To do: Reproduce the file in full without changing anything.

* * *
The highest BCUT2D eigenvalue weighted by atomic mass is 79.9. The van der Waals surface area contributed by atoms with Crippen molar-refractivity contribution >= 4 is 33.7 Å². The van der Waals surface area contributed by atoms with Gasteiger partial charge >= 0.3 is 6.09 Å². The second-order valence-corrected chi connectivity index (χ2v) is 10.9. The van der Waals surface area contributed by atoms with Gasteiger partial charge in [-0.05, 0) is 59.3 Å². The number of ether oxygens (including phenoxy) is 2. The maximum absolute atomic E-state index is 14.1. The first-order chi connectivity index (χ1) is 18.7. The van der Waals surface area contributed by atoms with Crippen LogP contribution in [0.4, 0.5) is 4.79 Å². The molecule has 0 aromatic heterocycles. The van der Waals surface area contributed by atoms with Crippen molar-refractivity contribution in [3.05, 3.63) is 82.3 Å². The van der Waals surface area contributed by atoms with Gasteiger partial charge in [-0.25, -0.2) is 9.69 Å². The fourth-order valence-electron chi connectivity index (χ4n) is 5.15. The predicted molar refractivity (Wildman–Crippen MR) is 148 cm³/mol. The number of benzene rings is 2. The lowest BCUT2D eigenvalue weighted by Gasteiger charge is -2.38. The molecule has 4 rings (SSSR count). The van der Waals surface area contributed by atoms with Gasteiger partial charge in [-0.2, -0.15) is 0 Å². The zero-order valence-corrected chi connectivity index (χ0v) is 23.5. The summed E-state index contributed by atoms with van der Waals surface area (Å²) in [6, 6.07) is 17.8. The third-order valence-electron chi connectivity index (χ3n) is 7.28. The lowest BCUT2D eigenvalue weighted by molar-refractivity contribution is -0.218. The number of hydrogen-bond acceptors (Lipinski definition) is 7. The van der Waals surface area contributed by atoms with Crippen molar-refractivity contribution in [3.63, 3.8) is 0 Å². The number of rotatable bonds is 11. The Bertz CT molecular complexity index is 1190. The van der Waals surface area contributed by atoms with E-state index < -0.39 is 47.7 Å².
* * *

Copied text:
The highest BCUT2D eigenvalue weighted by atomic mass is 79.9. The van der Waals surface area contributed by atoms with Crippen molar-refractivity contribution >= 4 is 33.7 Å². The van der Waals surface area contributed by atoms with Gasteiger partial charge >= 0.3 is 6.09 Å². The second-order valence-corrected chi connectivity index (χ2v) is 10.9. The van der Waals surface area contributed by atoms with Gasteiger partial charge in [-0.05, 0) is 59.3 Å². The number of ether oxygens (including phenoxy) is 2. The maximum absolute atomic E-state index is 14.1. The first-order chi connectivity index (χ1) is 18.7. The van der Waals surface area contributed by atoms with Crippen LogP contribution in [0.4, 0.5) is 4.79 Å². The molecule has 0 aromatic heterocycles. The van der Waals surface area contributed by atoms with Crippen molar-refractivity contribution in [3.05, 3.63) is 82.3 Å². The van der Waals surface area contributed by atoms with Gasteiger partial charge in [-0.25, -0.2) is 9.69 Å². The fourth-order valence-electron chi connectivity index (χ4n) is 5.15. The predicted molar refractivity (Wildman–Crippen MR) is 148 cm³/mol. The number of benzene rings is 2. The lowest BCUT2D eigenvalue weighted by Gasteiger charge is -2.38. The molecule has 4 rings (SSSR count). The van der Waals surface area contributed by atoms with Gasteiger partial charge in [-0.2, -0.15) is 0 Å². The zero-order valence-corrected chi connectivity index (χ0v) is 23.5. The summed E-state index contributed by atoms with van der Waals surface area (Å²) in [6, 6.07) is 17.8. The third-order valence-electron chi connectivity index (χ3n) is 7.28. The lowest BCUT2D eigenvalue weighted by molar-refractivity contribution is -0.218. The number of hydrogen-bond acceptors (Lipinski definition) is 7. The van der Waals surface area contributed by atoms with Crippen molar-refractivity contribution in [3.63, 3.8) is 0 Å². The number of rotatable bonds is 11. The Bertz CT molecular complexity index is 1190. The van der Waals surface area contributed by atoms with E-state index < -0.39 is 47.7 Å².